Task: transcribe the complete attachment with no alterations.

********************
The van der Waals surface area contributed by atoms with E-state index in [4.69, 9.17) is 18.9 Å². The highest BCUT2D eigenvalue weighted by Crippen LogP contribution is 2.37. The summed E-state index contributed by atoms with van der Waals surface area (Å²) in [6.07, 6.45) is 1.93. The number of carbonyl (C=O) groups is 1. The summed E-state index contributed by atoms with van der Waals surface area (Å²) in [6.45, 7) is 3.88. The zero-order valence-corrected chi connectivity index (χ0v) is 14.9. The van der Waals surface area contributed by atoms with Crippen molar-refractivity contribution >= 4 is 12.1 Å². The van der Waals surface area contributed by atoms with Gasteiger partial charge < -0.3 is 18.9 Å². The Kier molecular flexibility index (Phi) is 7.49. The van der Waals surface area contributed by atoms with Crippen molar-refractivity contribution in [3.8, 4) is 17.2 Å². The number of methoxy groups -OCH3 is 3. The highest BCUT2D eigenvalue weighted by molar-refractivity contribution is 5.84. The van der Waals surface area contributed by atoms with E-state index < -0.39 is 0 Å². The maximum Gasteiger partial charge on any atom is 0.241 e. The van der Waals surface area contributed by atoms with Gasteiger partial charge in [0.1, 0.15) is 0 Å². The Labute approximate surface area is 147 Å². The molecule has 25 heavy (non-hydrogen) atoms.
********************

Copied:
The van der Waals surface area contributed by atoms with E-state index in [4.69, 9.17) is 18.9 Å². The highest BCUT2D eigenvalue weighted by Crippen LogP contribution is 2.37. The summed E-state index contributed by atoms with van der Waals surface area (Å²) in [6.07, 6.45) is 1.93. The number of carbonyl (C=O) groups is 1. The summed E-state index contributed by atoms with van der Waals surface area (Å²) in [6.45, 7) is 3.88. The zero-order valence-corrected chi connectivity index (χ0v) is 14.9. The van der Waals surface area contributed by atoms with Crippen molar-refractivity contribution >= 4 is 12.1 Å². The van der Waals surface area contributed by atoms with Gasteiger partial charge < -0.3 is 18.9 Å². The Kier molecular flexibility index (Phi) is 7.49. The van der Waals surface area contributed by atoms with Crippen molar-refractivity contribution in [3.8, 4) is 17.2 Å². The number of methoxy groups -OCH3 is 3. The highest BCUT2D eigenvalue weighted by molar-refractivity contribution is 5.84. The van der Waals surface area contributed by atoms with E-state index < -0.39 is 0 Å². The maximum Gasteiger partial charge on any atom is 0.241 e. The van der Waals surface area contributed by atoms with Gasteiger partial charge in [0.1, 0.15) is 0 Å². The Labute approximate surface area is 147 Å². The molecule has 25 heavy (non-hydrogen) atoms.